Ethnic Literary Traditions in American Children's Literature

Hardcover | November 15, 2009

EditorMichelle Pagni Stewart, Yvonne Atkinson

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his book expands the understanding of children’s literature as ethnic literature. A diverse blend of contributors helps readers to approach children’s literature from an insider’s perspective, thus enhancing the literary experience found in ethnic children’s books. This collection of essays will inform readers of the cultural nuances of ethnic literature, the signs, signals, and tags that can be misunderstood or overlooked. America has become more aware of our cultural differences, and Ethnic Literary Traditions in American Children’s Literature celebrates those distinctions.

 

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his book expands the understanding of children’s literature as ethnic literature. A diverse blend of contributors helps readers to approach children’s literature from an insider’s perspective, thus enhancing the literary experience found in ethnic children’s books. This collection of essays will inform readers of the cultural nuances o...

Michelle Pagni Stewart is an Associate Professor of English at Mt. San Jacinto College.  She has published articles in Children’s Literature Quarterly, MELUS, Studies in American Indian Literatures. Yvonne Atkinson is Assistant Professor of English at Mt. San Jacinto College.  She has published articles in AMERICAN@, A Gift of Story a...

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Format:HardcoverDimensions:268 pages, 8.41 × 5.58 × 0.74 inPublished:November 15, 2009Publisher:Palgrave MacmillanLanguage:English

The following ISBNs are associated with this title:

ISBN - 10:0230618758

ISBN - 13:9780230618756

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Table of Contents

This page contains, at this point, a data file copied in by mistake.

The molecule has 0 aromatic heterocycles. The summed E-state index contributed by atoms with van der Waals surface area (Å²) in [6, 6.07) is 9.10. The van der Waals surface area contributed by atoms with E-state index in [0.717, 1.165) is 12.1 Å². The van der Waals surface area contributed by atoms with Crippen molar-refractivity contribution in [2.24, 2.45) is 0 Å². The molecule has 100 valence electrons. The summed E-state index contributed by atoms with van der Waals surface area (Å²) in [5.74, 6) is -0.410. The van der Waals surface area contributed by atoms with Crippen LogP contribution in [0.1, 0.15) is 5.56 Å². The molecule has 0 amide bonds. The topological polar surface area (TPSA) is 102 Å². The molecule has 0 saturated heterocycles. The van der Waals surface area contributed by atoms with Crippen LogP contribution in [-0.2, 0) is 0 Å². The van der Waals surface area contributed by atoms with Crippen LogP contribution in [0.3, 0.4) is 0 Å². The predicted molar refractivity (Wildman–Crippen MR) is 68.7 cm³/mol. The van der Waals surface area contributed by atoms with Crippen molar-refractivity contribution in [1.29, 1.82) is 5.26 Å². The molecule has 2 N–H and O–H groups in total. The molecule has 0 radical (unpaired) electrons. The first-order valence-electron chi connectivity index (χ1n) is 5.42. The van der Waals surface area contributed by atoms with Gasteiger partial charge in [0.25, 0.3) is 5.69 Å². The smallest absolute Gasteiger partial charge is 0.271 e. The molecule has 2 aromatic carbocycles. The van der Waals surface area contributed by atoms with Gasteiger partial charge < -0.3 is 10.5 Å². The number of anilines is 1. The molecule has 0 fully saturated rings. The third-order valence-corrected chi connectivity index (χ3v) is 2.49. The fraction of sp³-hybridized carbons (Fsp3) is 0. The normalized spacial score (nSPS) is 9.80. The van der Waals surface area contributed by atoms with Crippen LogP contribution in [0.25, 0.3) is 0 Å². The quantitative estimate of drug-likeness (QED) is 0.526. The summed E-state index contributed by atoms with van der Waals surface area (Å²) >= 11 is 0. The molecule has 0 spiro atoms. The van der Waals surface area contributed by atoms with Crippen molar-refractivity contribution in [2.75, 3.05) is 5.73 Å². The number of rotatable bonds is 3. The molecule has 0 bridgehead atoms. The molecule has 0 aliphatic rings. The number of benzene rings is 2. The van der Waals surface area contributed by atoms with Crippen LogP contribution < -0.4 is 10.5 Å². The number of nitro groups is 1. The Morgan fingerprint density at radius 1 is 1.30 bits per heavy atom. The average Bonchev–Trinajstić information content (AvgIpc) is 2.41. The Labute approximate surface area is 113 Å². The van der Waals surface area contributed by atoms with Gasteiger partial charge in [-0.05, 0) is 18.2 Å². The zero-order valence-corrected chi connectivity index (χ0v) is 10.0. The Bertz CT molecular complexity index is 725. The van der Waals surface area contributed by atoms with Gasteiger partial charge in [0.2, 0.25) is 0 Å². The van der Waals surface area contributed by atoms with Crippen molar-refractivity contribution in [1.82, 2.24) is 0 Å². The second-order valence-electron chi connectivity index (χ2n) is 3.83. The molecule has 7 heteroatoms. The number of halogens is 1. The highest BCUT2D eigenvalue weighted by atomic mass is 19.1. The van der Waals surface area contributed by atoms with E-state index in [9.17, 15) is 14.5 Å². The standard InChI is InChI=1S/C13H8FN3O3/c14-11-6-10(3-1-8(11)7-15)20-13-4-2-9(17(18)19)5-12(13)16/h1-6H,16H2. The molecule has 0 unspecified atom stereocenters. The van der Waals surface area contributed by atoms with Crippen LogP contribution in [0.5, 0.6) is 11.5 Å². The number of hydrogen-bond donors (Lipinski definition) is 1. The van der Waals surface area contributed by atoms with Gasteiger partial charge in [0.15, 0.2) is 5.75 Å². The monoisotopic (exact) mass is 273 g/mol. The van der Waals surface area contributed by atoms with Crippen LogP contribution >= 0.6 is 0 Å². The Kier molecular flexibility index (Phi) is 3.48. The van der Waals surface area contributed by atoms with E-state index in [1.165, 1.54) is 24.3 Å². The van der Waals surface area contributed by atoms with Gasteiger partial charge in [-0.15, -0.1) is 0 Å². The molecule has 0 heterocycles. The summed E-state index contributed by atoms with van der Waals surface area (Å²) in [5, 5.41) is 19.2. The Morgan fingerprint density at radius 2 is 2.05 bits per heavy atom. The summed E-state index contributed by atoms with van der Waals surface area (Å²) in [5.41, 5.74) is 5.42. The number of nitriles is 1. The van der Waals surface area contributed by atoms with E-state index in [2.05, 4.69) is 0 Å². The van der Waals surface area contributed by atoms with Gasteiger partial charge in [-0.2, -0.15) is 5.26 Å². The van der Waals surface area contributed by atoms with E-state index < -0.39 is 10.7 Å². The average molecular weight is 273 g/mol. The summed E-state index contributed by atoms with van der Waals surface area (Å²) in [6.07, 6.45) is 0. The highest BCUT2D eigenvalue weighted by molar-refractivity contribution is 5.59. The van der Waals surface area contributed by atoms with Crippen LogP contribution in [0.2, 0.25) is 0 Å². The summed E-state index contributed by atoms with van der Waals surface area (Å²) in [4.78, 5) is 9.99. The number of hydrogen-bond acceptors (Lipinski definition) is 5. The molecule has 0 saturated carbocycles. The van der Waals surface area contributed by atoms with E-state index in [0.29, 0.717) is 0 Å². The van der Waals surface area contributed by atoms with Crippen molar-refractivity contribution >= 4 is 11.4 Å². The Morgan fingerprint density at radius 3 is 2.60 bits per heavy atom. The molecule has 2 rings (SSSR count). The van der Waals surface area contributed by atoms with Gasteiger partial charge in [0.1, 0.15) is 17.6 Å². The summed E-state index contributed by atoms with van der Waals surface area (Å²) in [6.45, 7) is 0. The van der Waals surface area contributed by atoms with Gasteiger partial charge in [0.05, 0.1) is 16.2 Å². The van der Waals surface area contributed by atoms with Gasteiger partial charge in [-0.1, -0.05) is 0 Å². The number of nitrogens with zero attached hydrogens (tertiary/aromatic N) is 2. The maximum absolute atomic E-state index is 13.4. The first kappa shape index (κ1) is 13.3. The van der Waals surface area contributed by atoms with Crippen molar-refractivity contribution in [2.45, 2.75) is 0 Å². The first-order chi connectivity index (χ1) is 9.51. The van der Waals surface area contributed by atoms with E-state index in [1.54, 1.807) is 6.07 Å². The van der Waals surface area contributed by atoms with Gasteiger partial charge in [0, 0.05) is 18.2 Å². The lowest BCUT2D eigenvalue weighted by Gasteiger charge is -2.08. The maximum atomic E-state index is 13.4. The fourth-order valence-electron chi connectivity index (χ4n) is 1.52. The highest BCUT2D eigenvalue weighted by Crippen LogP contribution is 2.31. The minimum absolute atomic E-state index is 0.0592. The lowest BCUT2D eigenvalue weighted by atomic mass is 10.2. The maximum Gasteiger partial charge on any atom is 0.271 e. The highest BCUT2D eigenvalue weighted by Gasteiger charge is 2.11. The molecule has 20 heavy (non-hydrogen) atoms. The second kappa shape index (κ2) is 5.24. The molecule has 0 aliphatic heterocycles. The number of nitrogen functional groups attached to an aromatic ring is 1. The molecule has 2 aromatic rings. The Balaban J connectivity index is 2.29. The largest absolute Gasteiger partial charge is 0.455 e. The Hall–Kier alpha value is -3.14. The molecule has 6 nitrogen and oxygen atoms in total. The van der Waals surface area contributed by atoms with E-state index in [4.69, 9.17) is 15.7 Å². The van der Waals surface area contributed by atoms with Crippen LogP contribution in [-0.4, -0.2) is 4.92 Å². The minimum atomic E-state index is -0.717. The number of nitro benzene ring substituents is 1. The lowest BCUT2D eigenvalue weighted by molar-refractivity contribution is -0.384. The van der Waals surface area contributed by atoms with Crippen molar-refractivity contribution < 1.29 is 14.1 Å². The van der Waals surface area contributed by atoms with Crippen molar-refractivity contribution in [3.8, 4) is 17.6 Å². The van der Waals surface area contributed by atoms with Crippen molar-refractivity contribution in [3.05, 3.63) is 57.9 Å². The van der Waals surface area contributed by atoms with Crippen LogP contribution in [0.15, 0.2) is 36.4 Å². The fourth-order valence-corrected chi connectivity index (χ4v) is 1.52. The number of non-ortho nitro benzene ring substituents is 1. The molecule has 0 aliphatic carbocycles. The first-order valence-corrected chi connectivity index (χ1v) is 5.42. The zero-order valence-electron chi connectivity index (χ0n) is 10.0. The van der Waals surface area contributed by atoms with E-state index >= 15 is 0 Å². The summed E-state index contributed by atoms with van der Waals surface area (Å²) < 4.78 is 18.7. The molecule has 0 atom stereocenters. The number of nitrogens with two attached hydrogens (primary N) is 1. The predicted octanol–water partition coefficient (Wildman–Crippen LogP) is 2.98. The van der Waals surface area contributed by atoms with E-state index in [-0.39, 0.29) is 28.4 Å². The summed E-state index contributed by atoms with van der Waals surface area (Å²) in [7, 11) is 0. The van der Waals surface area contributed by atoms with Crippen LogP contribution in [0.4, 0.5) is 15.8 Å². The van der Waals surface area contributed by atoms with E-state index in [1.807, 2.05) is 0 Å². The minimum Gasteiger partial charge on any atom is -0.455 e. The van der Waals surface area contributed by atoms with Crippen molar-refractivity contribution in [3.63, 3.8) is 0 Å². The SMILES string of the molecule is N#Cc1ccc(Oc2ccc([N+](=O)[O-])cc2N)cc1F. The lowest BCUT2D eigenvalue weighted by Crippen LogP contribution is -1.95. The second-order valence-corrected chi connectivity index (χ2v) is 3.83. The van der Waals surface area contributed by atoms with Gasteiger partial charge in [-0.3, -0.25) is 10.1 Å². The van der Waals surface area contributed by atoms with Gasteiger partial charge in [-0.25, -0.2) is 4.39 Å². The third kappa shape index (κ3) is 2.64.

Do Dick and Jane Still Live Here? Reading Children’s Literature as Ethnic Literature--Yvonne Atkinson and Michelle Pagni Stewart * PART I: American Indian Literature * Listening to the Loons: On Finding the Ideas for My Books--Joseph Bruchac * Beyond Feathers and Fringe: An Interview with Cynthia Leitich Smith--Michelle Pagni Stewart * Survival Through Stories: An Introduction to Indian Literatures--P. Jane Hafen * Oral Narrative and Objibwa Story Cycles in Louise Erdrich’s The Birchbark House and The Game of Silence--Elizabeth Gargano * Alive and Well and Reclaiming Their Cultural Voice: Third Generation Native American Children’s Literature--Michelle Pagni Stewart * PART II: African American Literature * The Cadence of Language: An Interview with Julius Lester--Yvonne Atkinson * "Way Down in the Jungle Deep, the Lion Stepped on the Monkey’s Feet": An Introduction to African American Literature--Yvonne Atkinson * Trauma and National Identity in Haitian American Young Adult Literature--Katharine Capshaw Smith * For All My Children, or Approaching African American Children’s Picture Books--Neal Lester * PART III: Asian American Literature * “Where Are You From?" Does an Author’s Ethnicity Matter in Mainstream Contemporary Literature?--Lisa Yee * On Finding a Home--Cynthia Kadohata * Foreigners Within: an Introduction to Asian American Literature--Traise Yamamoto * Acts of "Desicreation": Urban Space and South Asian American Identity in Tanuja Desai Hidler’s Born Confused”--Melinda L. de Jesus * “Examining History: Representing War in Asian American Autobiographies for Children--Rocio G. Davis * PART IV: Latino/a Literature * Widening the Circle: An Oral Interview with Julia Alvarez--Michelle Pagni Stewart * Art, Activism, and Community: An Introduction to Latina/o Literature--Tanya González * Conflicting Inclinations: Luis J. Rodriguez’s Picture Books for Children--Phillip Serrato * Reading Trauma and Violence in U.S. Latina/o Children's Literature--Tiffany Lopez * Further Reading